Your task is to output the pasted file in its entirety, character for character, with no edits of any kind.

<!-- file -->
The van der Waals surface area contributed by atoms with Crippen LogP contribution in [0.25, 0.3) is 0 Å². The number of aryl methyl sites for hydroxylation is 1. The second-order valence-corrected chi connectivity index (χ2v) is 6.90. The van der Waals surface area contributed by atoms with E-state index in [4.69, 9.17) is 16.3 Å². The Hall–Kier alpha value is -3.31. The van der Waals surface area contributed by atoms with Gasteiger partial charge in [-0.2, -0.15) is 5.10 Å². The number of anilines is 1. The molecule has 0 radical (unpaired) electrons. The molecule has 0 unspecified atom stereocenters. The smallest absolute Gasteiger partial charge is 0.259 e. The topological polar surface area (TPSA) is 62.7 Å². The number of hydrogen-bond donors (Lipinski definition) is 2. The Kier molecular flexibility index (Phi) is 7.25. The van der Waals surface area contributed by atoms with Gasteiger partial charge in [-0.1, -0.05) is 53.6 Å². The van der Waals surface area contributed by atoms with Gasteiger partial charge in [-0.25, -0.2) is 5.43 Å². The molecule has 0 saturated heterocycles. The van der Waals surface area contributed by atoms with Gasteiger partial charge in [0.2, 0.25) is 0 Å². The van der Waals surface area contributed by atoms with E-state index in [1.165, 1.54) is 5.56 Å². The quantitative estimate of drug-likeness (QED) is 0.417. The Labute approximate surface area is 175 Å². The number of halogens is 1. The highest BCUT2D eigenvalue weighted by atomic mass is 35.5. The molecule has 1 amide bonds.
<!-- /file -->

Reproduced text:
The van der Waals surface area contributed by atoms with Crippen LogP contribution in [0.25, 0.3) is 0 Å². The number of aryl methyl sites for hydroxylation is 1. The second-order valence-corrected chi connectivity index (χ2v) is 6.90. The van der Waals surface area contributed by atoms with E-state index in [4.69, 9.17) is 16.3 Å². The Hall–Kier alpha value is -3.31. The van der Waals surface area contributed by atoms with Gasteiger partial charge in [-0.2, -0.15) is 5.10 Å². The number of anilines is 1. The molecule has 0 radical (unpaired) electrons. The molecule has 0 unspecified atom stereocenters. The smallest absolute Gasteiger partial charge is 0.259 e. The topological polar surface area (TPSA) is 62.7 Å². The number of hydrogen-bond donors (Lipinski definition) is 2. The Kier molecular flexibility index (Phi) is 7.25. The van der Waals surface area contributed by atoms with Gasteiger partial charge in [-0.1, -0.05) is 53.6 Å². The van der Waals surface area contributed by atoms with Gasteiger partial charge in [-0.25, -0.2) is 5.43 Å². The molecule has 0 saturated heterocycles. The van der Waals surface area contributed by atoms with Gasteiger partial charge in [0.2, 0.25) is 0 Å². The van der Waals surface area contributed by atoms with E-state index in [1.165, 1.54) is 5.56 Å². The quantitative estimate of drug-likeness (QED) is 0.417. The Labute approximate surface area is 175 Å². The number of halogens is 1. The highest BCUT2D eigenvalue weighted by atomic mass is 35.5. The molecule has 1 amide bonds.